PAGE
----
God Pursues Our Joy in Him

I was struck recently with the thought that very little, if any, of my knowledge is original with me. It seems that the Bible is in agreement: "There is nothing new under the sun" (Ecc. 1:9). As I sit pondering the things that are most wonderful to me, every stream of thought originated in something I learned from someone else. One of those teachers, though I've never met him, is John Piper. Over the last 10 years, he has taught me that "God is most glorified in us, when we are most satisfied in Him." The central teaching of his ministry is that God's passion for glorifying Himself, and God's passion to bring us joy, are not mutually exclusive pursuits. They are the same. As He reveals Himself to His creatures as the most satisfying treasure in existence, and we enjoy our God more than anything else, He is glorified. This is the reason we were made- to delight in Him and show His worth. God, in all His perfections, is the source of true happiness. So, it makes sense that He should be the chief pursuit of all people. This is why it is such a travesty that human beings seek ultimate happiness in anything but Him (sin and idolatry), and why that is such an affront to God. It is also why Christian evangelistic efforts are not merely the desire of one man to change another man's mind. It is the desire for others to share in the happiness of God. It is the pursuit of their good, and their joy. Piper has spent his life expressing these truths, and leading others to know eternal joy through Jesus Christ.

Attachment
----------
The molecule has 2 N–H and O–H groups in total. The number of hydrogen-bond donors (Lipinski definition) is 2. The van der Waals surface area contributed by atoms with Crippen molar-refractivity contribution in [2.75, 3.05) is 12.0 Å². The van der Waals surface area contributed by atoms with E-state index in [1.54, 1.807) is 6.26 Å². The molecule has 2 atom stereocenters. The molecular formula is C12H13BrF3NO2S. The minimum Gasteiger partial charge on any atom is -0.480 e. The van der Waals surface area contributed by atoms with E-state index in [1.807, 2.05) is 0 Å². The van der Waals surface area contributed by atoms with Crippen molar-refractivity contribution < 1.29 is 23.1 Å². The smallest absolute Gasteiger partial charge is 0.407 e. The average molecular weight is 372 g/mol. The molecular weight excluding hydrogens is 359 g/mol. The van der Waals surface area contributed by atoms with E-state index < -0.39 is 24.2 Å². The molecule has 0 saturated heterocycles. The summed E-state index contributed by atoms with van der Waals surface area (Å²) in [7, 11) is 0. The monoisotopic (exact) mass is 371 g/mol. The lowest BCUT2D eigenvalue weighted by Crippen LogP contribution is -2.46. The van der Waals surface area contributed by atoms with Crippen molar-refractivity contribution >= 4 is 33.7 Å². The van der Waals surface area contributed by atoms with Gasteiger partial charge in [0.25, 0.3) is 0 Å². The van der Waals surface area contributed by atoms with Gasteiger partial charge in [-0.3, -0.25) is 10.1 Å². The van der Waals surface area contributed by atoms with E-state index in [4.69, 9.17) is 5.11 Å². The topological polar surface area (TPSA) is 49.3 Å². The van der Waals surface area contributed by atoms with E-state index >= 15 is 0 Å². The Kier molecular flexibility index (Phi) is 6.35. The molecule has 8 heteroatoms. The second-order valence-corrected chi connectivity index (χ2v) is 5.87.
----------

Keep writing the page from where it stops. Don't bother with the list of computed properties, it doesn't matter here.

He is quick to point others to the man who brought this world of thinking to him- Jonathan Edwards- the 18th-century American pastor/theologian. When expressing the impact of Edwards' thoughts on his own, Piper unpacks 15 implications of God's pursuit of our happiness in Him, in a book titled God's Passion for His Glory. I wanted to share one of these, which should have great effect on how we come together for worship every week in local churches: